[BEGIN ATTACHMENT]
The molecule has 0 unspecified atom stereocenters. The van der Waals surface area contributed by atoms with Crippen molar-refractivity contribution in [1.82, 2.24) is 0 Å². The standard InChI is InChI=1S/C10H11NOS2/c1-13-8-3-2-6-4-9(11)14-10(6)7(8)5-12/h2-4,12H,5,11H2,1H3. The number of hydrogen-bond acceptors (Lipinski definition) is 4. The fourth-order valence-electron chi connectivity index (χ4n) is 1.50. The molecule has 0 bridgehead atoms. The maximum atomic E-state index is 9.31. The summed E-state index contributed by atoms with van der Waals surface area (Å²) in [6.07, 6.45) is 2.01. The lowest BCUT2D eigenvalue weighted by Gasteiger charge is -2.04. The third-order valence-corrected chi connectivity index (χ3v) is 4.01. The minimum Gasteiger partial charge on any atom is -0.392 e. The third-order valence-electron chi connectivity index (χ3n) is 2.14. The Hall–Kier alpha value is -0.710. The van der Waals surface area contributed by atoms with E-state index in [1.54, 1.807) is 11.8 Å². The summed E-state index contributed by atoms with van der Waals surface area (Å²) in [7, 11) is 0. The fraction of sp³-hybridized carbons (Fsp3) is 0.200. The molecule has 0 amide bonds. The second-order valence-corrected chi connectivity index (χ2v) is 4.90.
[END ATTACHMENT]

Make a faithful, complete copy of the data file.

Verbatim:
The molecule has 0 unspecified atom stereocenters. The van der Waals surface area contributed by atoms with Crippen molar-refractivity contribution in [1.82, 2.24) is 0 Å². The standard InChI is InChI=1S/C10H11NOS2/c1-13-8-3-2-6-4-9(11)14-10(6)7(8)5-12/h2-4,12H,5,11H2,1H3. The number of hydrogen-bond acceptors (Lipinski definition) is 4. The fourth-order valence-electron chi connectivity index (χ4n) is 1.50. The molecule has 0 bridgehead atoms. The maximum atomic E-state index is 9.31. The summed E-state index contributed by atoms with van der Waals surface area (Å²) in [6.07, 6.45) is 2.01. The lowest BCUT2D eigenvalue weighted by Gasteiger charge is -2.04. The third-order valence-corrected chi connectivity index (χ3v) is 4.01. The minimum Gasteiger partial charge on any atom is -0.392 e. The third-order valence-electron chi connectivity index (χ3n) is 2.14. The Hall–Kier alpha value is -0.710. The van der Waals surface area contributed by atoms with E-state index in [1.54, 1.807) is 11.8 Å². The summed E-state index contributed by atoms with van der Waals surface area (Å²) in [7, 11) is 0. The fraction of sp³-hybridized carbons (Fsp3) is 0.200. The molecule has 0 amide bonds. The second-order valence-corrected chi connectivity index (χ2v) is 4.90.